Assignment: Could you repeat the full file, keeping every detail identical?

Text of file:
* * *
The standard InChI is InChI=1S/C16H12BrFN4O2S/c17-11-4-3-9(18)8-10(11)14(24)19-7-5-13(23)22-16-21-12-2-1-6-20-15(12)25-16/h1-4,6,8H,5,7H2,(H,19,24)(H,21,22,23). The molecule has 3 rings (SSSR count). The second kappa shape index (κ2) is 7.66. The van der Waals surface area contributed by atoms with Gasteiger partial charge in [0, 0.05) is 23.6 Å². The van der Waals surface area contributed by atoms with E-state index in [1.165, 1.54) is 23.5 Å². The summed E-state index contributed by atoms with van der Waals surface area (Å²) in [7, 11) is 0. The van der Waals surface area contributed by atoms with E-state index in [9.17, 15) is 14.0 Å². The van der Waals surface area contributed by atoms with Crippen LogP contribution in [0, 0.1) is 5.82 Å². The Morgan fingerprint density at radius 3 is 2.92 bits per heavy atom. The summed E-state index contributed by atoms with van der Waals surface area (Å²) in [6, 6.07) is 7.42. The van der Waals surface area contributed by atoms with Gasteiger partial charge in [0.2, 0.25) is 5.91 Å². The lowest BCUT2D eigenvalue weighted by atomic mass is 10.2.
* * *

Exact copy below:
The standard InChI is InChI=1S/C16H12BrFN4O2S/c17-11-4-3-9(18)8-10(11)14(24)19-7-5-13(23)22-16-21-12-2-1-6-20-15(12)25-16/h1-4,6,8H,5,7H2,(H,19,24)(H,21,22,23). The molecule has 3 rings (SSSR count). The second kappa shape index (κ2) is 7.66. The van der Waals surface area contributed by atoms with Gasteiger partial charge in [0, 0.05) is 23.6 Å². The van der Waals surface area contributed by atoms with E-state index in [1.165, 1.54) is 23.5 Å². The summed E-state index contributed by atoms with van der Waals surface area (Å²) in [7, 11) is 0. The van der Waals surface area contributed by atoms with E-state index in [9.17, 15) is 14.0 Å². The van der Waals surface area contributed by atoms with Crippen LogP contribution in [0, 0.1) is 5.82 Å². The Morgan fingerprint density at radius 3 is 2.92 bits per heavy atom. The summed E-state index contributed by atoms with van der Waals surface area (Å²) in [6, 6.07) is 7.42. The van der Waals surface area contributed by atoms with Gasteiger partial charge in [0.2, 0.25) is 5.91 Å². The lowest BCUT2D eigenvalue weighted by atomic mass is 10.2.